Tuesday, 2 September 2008


The Nightmare Before Christmas (1993) dir. Henry Selick
Voices by: Chris Sarandan, Paul Reubens, Catherine O’Hara


Watching the Blu-Ray edition of Tim Burton/Henry Selick’s groundbreaking classic, it’s hard to believe it’s been 15 years. It doesn’t look a day over 10, or 5, or even 1 year old. It’s a timeless film which captures the essence of both Christmas and Halloween. It’s also my favourite animated film of the past 20 years.

The story takes place in a city called “Halloweentown”, a funny little place inhabited by a group of people in charge of making Halloween scary. And Jack Skellington is the king of the scarers. He’s got the head of Beetlejuice, the grace and elegance of Fred Astaire, and the do-goodness of Jimmy Stewart. For Skellington, the monotony of scaring people for a living is starting to get boring though. During a stroll in the woods, he happens upon a door with a Christmas tree on it, which takes him to Christmastown, a place like Halloweentown, except where its citizens prepare for Christmas 364 days a year. 

Skellington is smitten with the joie de vivre of the yuletide spirit and decides to replicate it in Halloweentown. Unfortunately the townsfolk, nor Skellington, can grasp the concept, and so their Christmas tidings consist of reindeer made of skeletons and other frightening concoctions. Skellington’s solution is to kidnap Santa and take his place on Christmas night. But Skellington just can’t get the Halloween out of his system and it will take the real Santa to make things right, if it’s not too late.

Though director’s credit is listed as Henry Selick, the world and characters comes from the head of Tim Burton. You can see dollops of "Beetlejuice", "Edward Scissorhands" and his short film “Vincent” in the art direction and design. In fact, on the Blu-Ray edition a full version of "Vincent" is available, in addition to a high definition transfer of his last short film, "Frankenweenee". It’s a remarkable look back at the beginnings of the great filmmaker.

The art of stop-motion animation will never be replaced by computer animation. It’s been almost 15 years since “Toy Story” and it’s clear the two forms can live happily side by side – each give us a different cinematic experience which can't be replicated by the other. Look at the case of Aardman Studios, the British animators of “Wallace and Grommet", who recently vowed to go back to traditional claymation after the failure of their first and only CG film – “Flushed Away”. "Flushed Away" tried to recreate the claymation look with computer graphics, but it failed to replicate the magic of the organic process of the art.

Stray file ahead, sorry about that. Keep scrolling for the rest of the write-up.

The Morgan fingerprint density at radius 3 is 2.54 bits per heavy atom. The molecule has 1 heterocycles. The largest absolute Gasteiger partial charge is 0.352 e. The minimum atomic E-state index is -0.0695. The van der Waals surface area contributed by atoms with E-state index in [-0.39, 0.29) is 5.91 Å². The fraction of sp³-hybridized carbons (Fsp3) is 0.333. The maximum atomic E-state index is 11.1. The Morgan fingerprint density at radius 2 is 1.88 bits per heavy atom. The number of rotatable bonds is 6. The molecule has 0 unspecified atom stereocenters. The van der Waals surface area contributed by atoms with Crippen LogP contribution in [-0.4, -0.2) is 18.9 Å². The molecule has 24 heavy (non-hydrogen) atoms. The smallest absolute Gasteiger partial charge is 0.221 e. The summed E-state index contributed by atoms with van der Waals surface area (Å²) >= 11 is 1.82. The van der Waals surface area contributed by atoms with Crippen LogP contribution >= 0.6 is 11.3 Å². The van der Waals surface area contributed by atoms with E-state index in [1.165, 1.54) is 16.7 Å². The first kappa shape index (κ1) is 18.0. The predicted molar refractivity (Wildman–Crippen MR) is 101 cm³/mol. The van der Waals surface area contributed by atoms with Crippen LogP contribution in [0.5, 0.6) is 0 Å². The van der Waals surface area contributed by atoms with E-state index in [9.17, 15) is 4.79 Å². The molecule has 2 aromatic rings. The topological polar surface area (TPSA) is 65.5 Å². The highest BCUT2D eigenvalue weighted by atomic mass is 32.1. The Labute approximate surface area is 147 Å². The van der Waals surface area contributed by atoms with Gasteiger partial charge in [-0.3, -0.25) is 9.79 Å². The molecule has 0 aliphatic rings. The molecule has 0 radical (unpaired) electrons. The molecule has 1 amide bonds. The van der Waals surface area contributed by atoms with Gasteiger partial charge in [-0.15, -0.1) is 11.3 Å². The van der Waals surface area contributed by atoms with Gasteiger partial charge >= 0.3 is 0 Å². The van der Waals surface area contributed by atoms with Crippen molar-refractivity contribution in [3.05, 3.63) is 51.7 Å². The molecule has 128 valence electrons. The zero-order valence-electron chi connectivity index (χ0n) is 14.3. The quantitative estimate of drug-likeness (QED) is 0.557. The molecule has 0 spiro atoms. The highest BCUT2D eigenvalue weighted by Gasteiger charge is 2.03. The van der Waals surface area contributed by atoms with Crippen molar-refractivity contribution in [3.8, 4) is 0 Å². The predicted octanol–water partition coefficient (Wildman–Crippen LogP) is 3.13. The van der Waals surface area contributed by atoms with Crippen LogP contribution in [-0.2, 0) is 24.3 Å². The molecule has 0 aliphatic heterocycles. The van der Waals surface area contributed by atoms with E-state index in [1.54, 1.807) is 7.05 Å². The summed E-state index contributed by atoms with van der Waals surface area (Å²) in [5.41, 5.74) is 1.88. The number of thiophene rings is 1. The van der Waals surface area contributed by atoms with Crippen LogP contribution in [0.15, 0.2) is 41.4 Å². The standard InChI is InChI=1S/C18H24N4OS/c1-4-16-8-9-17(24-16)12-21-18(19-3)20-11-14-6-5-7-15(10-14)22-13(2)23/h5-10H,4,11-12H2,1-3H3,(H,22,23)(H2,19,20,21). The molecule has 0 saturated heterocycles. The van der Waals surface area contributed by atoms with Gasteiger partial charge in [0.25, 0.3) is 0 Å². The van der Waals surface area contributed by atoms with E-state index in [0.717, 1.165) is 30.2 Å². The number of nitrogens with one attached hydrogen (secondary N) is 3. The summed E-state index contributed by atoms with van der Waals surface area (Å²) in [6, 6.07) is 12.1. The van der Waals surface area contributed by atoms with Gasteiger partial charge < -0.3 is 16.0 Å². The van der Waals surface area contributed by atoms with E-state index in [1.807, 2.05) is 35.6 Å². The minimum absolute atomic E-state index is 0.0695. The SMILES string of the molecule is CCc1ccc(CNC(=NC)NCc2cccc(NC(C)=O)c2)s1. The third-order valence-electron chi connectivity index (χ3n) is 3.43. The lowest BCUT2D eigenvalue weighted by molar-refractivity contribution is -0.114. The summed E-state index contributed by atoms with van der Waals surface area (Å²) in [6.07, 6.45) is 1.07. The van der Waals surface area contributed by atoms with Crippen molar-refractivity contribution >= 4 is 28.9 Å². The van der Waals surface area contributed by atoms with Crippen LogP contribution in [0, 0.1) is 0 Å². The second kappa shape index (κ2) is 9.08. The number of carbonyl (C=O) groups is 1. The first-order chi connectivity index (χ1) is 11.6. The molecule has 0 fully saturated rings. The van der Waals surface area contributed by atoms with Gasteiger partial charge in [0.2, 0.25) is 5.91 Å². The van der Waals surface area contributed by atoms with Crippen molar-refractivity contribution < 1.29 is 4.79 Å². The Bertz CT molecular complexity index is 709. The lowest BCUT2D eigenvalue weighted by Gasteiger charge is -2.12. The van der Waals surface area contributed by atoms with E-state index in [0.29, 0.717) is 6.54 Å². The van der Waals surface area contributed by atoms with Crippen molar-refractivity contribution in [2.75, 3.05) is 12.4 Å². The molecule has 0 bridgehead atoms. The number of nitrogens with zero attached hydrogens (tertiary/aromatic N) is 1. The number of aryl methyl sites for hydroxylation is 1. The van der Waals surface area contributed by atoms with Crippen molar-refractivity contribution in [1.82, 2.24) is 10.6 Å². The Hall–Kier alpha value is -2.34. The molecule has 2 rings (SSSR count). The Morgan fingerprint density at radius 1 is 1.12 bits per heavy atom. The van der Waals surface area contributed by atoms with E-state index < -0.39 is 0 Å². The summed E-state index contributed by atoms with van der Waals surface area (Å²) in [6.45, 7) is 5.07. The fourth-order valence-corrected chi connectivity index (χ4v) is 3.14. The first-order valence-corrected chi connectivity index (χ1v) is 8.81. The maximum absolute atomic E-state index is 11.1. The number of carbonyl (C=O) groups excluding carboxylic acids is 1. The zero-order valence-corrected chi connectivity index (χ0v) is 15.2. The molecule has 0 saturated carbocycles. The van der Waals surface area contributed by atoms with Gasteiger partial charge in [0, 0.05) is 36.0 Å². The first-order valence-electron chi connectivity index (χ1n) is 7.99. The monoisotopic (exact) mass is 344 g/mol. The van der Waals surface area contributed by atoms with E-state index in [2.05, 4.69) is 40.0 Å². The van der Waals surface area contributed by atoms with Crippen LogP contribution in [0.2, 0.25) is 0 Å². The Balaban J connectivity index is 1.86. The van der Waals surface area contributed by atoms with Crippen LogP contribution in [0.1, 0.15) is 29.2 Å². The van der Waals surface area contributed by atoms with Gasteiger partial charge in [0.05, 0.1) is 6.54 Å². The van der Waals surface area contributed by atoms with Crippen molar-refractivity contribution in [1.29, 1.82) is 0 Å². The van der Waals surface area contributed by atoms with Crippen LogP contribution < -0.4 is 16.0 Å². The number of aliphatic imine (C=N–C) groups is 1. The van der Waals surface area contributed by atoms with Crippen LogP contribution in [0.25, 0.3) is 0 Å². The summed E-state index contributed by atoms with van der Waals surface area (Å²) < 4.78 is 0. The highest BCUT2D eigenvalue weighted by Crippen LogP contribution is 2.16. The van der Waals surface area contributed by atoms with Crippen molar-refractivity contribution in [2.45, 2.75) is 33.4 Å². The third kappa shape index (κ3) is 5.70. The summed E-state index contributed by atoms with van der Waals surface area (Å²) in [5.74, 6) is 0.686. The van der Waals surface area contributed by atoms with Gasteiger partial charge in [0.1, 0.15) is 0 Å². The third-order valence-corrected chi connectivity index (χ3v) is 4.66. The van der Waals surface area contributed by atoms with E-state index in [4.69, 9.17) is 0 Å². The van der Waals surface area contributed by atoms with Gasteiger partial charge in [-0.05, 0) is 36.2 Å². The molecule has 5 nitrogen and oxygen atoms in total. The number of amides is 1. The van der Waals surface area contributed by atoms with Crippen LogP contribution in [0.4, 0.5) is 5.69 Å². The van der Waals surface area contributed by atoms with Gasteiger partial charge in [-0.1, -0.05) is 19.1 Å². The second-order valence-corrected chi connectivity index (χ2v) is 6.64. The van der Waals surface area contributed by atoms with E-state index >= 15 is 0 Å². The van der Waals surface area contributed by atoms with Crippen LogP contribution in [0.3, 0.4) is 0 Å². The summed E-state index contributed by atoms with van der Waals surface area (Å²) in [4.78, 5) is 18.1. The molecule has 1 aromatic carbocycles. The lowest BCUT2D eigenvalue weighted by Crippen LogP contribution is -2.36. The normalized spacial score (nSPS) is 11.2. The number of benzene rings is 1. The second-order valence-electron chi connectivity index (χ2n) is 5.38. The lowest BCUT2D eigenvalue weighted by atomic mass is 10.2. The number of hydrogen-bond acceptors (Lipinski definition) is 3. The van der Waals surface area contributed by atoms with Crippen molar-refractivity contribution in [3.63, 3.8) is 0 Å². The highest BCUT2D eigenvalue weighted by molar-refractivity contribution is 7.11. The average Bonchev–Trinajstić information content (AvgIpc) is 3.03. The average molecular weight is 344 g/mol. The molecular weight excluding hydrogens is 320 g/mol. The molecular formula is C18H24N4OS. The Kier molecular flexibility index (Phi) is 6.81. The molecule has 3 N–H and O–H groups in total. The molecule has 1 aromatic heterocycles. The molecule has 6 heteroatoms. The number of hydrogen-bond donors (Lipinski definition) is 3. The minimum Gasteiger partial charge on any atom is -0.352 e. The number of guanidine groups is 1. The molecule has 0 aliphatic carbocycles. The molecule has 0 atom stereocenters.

The strength of "The Nightmare Before Christmas" is in its detail, which is crucial to the discipline of stop motion animation. Everything in the frame is designed and meticulously worked by hand. Even the slightest movement in the background requires as much attention as the action in the foreground. And so, it takes several viewings just to catch everything in the frame. Some of the most delightful characters don’t even speak, or contribute to the narrative story. My favourite is the 'Igor character' who permanently has an axe stuck in his head. He wanders through the town and participates in all the activities oblivious to his gaping head wound. For me this comic absurdity sums up all the weird and wonderful characters in the Tim Burton universe.

Stop motion is so completely different than traditional and computer animation because everything in the frame is a real tangible object. CG produces smooth elegant movement, but it’s the limitations and ‘flaws’ of stop-motion which give it it’s wonderful organic feel. That’s why the world of Halloweentown feels so real and lasting through these 15 years, and which is why I’ll always prefer a fake animated rubber suit puppet over a CG generated monster any day.

By the end of Tim Burton’s career, he will be remembered for lots of great films – “Beetlejuice”, “Batman”, “Ed Wood”, Edward Scissorhands” but perhaps it’s “The Nightmare Before Christmas” which will be his definitive film - a truly unique lasting vision, and a treasure of the man’s full creativity. Enjoy.

"The Nightmare Before Christmas" is available on Blu-Ray from Walt Disney Home Entertainment

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